Sony’s ‘Concussion’ Could Bring Laurels for Will Smith, Daggers From the NFL

League owners discussed how to respond to the film in May so controversy could be brewing.

Following the critical drubbing of wonky drama “Seven Pounds” and the box office disappointment of M. Night Shyamalan’s sci-fi clunker “After Earth,” actor Will Smith’s career seemed due for a realignment.

He signed on with a handful of indie directors breaking out into larger territory (Glenn Ficarra and John Requa’s “Focus,” Alfonso Gomez-Rejon’s “Collateral Beauty”) and even dived headlong into Hollywood’s superhero revolution (David Ayer’s “Suicide Squad”). Tucked within are a pair of prestige dramas, one from Edward Zwick (“The American Can”) and the other a potential awards player this season (Peter Landesman’s “Concussion”). Let’s look at the latter, which debuted a teaser trailer Monday.

The film tells the story of Dr. Bennet Omalu, a Nigerian-born neuropathologist who was the first to blow the whistle on the NFL and the connection between brain trauma in football players and a sport where guys, you know, hit each other really hard. But it’s a topic that borders on Omerta with the league, a multibillion-dollar industry that “owns a day of the week,” to quote the film.

The first look came courtesy of Peter King’s Monday Morning Quarterback column at Sports Illustrated. King saw the film and spoke with Landesman, a former journalist who said he’s drawn to “David versus Goliath” stories like this and last year’s Jeremy Renner thriller “Kill the Messenger.” What’s interesting, about the trailer and Landesman’s patter, is that the film appears to be as much about an immigrant wanting a country to live up to its own ideal as it is about a little guy warring with an institution. “I thought this was another way to unpeel the layers away from the theater of it and the pageantry of it to get to the humanity of it,” Landesman told King.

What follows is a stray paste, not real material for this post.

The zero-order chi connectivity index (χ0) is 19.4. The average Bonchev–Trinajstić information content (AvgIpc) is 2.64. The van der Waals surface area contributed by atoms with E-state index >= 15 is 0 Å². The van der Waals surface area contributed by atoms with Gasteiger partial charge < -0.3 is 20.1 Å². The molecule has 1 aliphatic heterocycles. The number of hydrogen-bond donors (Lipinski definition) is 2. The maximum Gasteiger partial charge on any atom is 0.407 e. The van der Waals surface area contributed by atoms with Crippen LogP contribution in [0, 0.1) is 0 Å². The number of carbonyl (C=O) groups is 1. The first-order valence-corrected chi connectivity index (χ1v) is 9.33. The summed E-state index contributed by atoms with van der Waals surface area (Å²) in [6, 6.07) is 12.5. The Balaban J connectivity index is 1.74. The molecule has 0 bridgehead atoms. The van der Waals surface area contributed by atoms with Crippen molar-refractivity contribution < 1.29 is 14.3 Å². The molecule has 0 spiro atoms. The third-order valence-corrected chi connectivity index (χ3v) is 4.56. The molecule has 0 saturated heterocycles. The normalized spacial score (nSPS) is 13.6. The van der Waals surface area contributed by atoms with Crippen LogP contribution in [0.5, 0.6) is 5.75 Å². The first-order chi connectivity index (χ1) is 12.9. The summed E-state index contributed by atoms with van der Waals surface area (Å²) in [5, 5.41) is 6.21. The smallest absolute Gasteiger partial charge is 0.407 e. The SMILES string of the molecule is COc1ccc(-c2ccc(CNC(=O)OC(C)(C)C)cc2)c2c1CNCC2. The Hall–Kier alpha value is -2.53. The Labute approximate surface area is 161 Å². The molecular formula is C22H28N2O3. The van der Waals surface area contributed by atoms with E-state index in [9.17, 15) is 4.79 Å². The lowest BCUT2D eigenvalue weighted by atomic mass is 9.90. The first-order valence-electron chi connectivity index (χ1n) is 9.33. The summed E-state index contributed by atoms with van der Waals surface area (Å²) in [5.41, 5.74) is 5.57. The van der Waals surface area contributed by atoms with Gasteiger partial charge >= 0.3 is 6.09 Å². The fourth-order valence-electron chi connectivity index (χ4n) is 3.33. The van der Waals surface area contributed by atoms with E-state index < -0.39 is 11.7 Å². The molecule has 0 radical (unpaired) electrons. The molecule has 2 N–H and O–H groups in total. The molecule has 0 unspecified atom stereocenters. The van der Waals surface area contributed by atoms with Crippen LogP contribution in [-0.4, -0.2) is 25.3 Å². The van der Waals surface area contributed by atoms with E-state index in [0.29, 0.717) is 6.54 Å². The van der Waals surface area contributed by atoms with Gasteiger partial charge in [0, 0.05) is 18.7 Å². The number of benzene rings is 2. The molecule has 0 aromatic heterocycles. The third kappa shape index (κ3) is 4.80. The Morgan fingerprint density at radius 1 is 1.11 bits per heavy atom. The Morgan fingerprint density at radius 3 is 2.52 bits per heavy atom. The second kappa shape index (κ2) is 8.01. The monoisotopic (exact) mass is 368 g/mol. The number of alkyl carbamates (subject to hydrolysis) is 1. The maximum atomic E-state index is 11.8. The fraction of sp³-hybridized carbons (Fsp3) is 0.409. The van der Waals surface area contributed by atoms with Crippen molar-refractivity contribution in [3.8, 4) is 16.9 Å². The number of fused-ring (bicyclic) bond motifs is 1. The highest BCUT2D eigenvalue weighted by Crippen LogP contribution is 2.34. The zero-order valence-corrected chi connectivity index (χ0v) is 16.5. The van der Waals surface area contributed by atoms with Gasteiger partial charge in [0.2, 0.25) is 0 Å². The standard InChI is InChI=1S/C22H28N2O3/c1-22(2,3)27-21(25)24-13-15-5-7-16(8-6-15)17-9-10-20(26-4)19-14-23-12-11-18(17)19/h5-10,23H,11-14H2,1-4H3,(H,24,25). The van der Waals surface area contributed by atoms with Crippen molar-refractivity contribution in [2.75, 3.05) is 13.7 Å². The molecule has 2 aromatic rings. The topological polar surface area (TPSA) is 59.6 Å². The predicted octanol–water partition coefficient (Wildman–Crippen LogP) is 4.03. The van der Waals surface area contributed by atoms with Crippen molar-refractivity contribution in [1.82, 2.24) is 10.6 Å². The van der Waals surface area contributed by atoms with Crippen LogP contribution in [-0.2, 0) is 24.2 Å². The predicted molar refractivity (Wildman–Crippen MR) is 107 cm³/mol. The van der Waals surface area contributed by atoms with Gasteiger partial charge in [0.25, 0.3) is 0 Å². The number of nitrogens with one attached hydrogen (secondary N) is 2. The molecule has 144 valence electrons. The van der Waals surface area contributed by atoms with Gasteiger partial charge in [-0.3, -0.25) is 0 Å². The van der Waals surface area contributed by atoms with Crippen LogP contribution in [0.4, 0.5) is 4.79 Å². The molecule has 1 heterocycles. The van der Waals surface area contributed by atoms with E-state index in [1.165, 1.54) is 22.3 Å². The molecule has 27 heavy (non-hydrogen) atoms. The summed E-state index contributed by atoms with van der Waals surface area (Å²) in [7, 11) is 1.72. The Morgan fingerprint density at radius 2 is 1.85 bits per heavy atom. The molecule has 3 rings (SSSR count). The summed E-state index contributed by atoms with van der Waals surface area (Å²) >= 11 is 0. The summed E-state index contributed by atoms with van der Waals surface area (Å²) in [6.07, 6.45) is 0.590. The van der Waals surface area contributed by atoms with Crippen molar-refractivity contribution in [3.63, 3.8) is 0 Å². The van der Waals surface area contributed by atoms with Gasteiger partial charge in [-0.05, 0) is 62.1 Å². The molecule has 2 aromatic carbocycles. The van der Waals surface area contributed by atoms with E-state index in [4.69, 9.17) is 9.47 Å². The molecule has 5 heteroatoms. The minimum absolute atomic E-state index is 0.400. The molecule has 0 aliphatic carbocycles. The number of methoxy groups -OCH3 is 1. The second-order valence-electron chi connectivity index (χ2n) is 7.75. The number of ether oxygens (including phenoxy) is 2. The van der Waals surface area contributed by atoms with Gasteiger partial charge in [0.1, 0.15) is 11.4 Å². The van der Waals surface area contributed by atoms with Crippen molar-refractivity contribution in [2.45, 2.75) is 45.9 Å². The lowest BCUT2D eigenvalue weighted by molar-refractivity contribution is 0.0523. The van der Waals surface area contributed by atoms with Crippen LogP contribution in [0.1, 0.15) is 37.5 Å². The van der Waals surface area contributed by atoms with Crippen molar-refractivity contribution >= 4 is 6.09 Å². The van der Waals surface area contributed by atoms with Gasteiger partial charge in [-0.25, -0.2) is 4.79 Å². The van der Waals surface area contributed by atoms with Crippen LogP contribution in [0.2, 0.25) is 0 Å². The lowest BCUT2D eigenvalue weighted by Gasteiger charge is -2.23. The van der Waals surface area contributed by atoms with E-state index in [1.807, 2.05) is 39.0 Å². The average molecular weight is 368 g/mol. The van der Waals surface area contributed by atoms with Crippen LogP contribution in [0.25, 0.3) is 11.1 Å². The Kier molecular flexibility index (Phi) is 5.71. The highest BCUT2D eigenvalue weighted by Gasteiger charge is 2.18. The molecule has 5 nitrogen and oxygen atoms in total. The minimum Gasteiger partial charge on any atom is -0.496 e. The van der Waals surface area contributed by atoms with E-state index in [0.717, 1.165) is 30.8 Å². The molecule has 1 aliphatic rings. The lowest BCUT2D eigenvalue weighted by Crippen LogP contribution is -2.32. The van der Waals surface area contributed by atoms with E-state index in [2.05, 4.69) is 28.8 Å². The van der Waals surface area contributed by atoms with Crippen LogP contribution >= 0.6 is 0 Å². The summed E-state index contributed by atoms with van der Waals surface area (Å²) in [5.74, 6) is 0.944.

That broader thematic context could make for powerful viewing this holiday season and even put Smith back in an awards discussion for the first time since the 2006 drama “The Pursuit of Happyness.” I’ve heard that if there is an Oscar play here, it’s Smith, who takes on an accent with ease and seems to be digging deep.

But this is also a film that feels primed for controversy. NFL owners reportedly spent “significant time” at a meeting in May discussing how to react and respond to the release of “Concussion.” King states outright that it’s “a movie the NFL is not going to like.” So keep your eyes peeled for the inevitable smear campaign if it threatens to take on the larger publicity profile of Oscar contender. We see it every year.

Check out the trailer below if you missed it this morning.

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